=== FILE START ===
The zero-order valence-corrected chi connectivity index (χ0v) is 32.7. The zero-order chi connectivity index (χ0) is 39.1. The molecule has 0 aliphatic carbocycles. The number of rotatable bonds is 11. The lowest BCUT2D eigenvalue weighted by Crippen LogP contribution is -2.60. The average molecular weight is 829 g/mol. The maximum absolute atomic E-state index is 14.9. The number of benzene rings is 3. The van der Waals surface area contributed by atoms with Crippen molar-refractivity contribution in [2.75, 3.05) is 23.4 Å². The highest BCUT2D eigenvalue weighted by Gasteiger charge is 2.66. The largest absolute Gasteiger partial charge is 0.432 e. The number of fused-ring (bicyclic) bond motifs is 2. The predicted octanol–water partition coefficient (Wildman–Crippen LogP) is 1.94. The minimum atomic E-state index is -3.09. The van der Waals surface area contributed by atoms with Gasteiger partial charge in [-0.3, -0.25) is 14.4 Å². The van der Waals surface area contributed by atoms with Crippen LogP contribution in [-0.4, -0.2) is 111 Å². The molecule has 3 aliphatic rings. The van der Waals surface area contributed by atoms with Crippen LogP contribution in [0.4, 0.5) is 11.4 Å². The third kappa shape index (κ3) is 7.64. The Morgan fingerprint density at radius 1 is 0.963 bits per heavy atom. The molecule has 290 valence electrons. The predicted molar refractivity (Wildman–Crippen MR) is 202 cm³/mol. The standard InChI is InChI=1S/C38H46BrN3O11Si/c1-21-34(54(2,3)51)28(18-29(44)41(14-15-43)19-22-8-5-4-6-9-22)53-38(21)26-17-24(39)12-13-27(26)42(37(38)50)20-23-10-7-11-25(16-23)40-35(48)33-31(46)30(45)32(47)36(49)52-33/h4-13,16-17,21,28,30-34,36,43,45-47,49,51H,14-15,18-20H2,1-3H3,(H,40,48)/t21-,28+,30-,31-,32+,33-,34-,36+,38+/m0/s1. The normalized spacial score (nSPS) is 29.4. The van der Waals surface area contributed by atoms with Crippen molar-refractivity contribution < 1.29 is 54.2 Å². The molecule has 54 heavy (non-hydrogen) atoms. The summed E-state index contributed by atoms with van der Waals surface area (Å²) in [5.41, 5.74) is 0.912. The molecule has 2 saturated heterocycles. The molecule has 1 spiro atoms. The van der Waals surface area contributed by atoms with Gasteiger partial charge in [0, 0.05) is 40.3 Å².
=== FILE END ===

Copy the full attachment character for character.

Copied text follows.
The zero-order valence-corrected chi connectivity index (χ0v) is 32.7. The zero-order chi connectivity index (χ0) is 39.1. The molecule has 0 aliphatic carbocycles. The number of rotatable bonds is 11. The lowest BCUT2D eigenvalue weighted by Crippen LogP contribution is -2.60. The average molecular weight is 829 g/mol. The maximum absolute atomic E-state index is 14.9. The number of benzene rings is 3. The van der Waals surface area contributed by atoms with Crippen molar-refractivity contribution in [2.75, 3.05) is 23.4 Å². The highest BCUT2D eigenvalue weighted by Gasteiger charge is 2.66. The largest absolute Gasteiger partial charge is 0.432 e. The number of fused-ring (bicyclic) bond motifs is 2. The predicted octanol–water partition coefficient (Wildman–Crippen LogP) is 1.94. The minimum atomic E-state index is -3.09. The van der Waals surface area contributed by atoms with Gasteiger partial charge in [-0.3, -0.25) is 14.4 Å². The van der Waals surface area contributed by atoms with Crippen LogP contribution in [-0.4, -0.2) is 111 Å². The molecule has 3 aliphatic rings. The van der Waals surface area contributed by atoms with Crippen LogP contribution in [0.4, 0.5) is 11.4 Å². The third kappa shape index (κ3) is 7.64. The Morgan fingerprint density at radius 1 is 0.963 bits per heavy atom. The molecule has 290 valence electrons. The predicted molar refractivity (Wildman–Crippen MR) is 202 cm³/mol. The standard InChI is InChI=1S/C38H46BrN3O11Si/c1-21-34(54(2,3)51)28(18-29(44)41(14-15-43)19-22-8-5-4-6-9-22)53-38(21)26-17-24(39)12-13-27(26)42(37(38)50)20-23-10-7-11-25(16-23)40-35(48)33-31(46)30(45)32(47)36(49)52-33/h4-13,16-17,21,28,30-34,36,43,45-47,49,51H,14-15,18-20H2,1-3H3,(H,40,48)/t21-,28+,30-,31-,32+,33-,34-,36+,38+/m0/s1. The normalized spacial score (nSPS) is 29.4. The van der Waals surface area contributed by atoms with Crippen molar-refractivity contribution < 1.29 is 54.2 Å². The molecule has 54 heavy (non-hydrogen) atoms. The summed E-state index contributed by atoms with van der Waals surface area (Å²) in [5.41, 5.74) is 0.912. The molecule has 2 saturated heterocycles. The molecule has 1 spiro atoms. The van der Waals surface area contributed by atoms with Gasteiger partial charge in [0, 0.05) is 40.3 Å².